The National Geographic Society has declared 2018 the Year of the Bird, in honor of the 100th anniversary of the Migratory Bird Treaty Act. Even so, as underscored by two recent Ninth Circuit rulings and a major Interior Department policy reversal, the MBTA’s precise meaning and reach remain very much a live issue as the act begins its second century.
In Turtle Island Restoration Network v. Department of Commerce, the Ninth Circuit in late December agreed with environmental plaintiffs that the Fish and Wildlife Service violated the MBTA by issuing a permit authorizing a swordfish fishery to incidentally kill migratory birds by using “longlines,” which accidentally ensnare birds with their hundreds of baited hooks. Under FWS regulations, the interior secretary can permit a taking of a migratory bird for “special purpose activities” that benefit “the migratory bird resource,” “research,” “individual birds,” or another “compelling justification.” The court rejected the government’s contention that this “special purpose” exception could be fairly read to extend to “basic commercial activities like fishing” that did not further the MBTA’s conservation objective.
Environmental plaintiffs, however, fared less well in a second Ninth Circuit MBTA decision, handed down in early January. At issue in Friends of Animals v. Fish and Wildlife Service was whether the MBTA allows the government to permit the take of one species of bird principally to benefit another species. The FWS had permitted the removal of some barred owls because their spread into old growth forest threatened the survival of the endangered northern spotted owl in those same forests. Upholding the permit, the court found no support for the plaintiffs’ theory that the language of the MBTA, its implementing regulations, or the international accords underlying its enactment supported a “same species” limitation.
The most significant development affecting the scope of MBTA enforcement in the courts, however, does not arise from a judicial decision in the first instance. It derives instead from yet another major policy reversal by Interior under the Trump administration. Unless overturned by the courts, the department’s new position would dramatically cut back on the reach of the MBTA’s prohibition on the taking of migratory birds.
For about fifty years, Interior has taken the position that the act bars both direct and incidental takes of migratory birds. The former refers to affirmative, physically injurious actions directed immediately and intentionally against a particular bird. The latter refers to action, lacking such immediacy and intent, such as the longline swordfishing at issue in the Ninth Circuit’s Turtle Island case, that nonetheless injures the species. There are far more incidental takes than direct takes, and the government’s ability to protect migratory birds is dramatically reduced if the act’s bar is limited to direct takings.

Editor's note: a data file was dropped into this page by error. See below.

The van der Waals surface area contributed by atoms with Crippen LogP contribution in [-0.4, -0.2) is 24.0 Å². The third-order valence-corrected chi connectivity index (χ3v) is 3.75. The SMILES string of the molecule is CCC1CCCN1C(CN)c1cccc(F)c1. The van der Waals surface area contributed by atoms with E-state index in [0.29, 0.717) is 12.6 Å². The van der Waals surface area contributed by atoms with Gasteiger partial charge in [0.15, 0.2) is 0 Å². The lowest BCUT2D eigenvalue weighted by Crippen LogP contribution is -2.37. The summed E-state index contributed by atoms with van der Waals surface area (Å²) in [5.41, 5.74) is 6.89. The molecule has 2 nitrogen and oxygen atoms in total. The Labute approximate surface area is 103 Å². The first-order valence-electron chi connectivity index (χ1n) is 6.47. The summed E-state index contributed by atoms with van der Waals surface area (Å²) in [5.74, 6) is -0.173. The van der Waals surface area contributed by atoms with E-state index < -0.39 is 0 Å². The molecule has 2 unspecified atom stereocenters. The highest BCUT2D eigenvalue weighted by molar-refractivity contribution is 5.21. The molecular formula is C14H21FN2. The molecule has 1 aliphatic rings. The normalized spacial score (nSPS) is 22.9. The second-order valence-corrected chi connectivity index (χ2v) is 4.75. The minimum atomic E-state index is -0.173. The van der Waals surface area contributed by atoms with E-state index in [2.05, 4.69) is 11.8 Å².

Especially because the MBTA imposes criminal penalties for its violation, the government’s contention that the ban extends to incidental takes has long been understandably controversial. And there is a longstanding conflict in the federal circuits on the validity of the government’s view. The Second and Tenth circuits have upheld applications to incidental takes, with some limiting constructions to avoid injustices, and the Fifth, Eighth, and Ninth circuits have questioned that broader reading.
In late December, Interior’s solicitor issued a formal opinion embracing the act’s narrower view. The opinion withdrew the prior solicitor opinion that had reached the diametrically opposed, broader reading in early January 2017, just a few days before the end of the Obama administration. The solicitor newly reasoned that “interpreting the MBTA to apply to incidental or accidental actions hangs the sword of Damocles over a host of otherwise lawful and productive actions, threatening up to six months in jail and a $15,000 penalty for each and every bird injured or killed.”
Looming, moreover, in the background are the possible implications for Interior’s new position for the Endangered Species Act. In 1995, the Supreme Court in Babbitt v. Sweet Home Chapter of Communities for a Greater Oregon, upheld Interior’s view that the ESA’s prohibition on the take of endangered species extends to incidental takes, including habitat modification. Justice Antonin Scalia dissented, arguing that the term “take” was limited to “affirmative acts . . . directed immediately and intentionally against a particular animal.” The solicitor opinion reversing the longstanding expansive view of the MBTA’s take prohibition cites favorably six times to Scalia’s Sweet Home dissent. If the ESA take provision is next on the solicitor’s hit-list, such a reversal would seriously threaten that act’s protections.
In short, 2018 may be the Year of the Bird — but it is far from clear that it will be a good year for birds and endangered species.
Will 2018 be the Year of the Bird? If so, not necessarily a good one.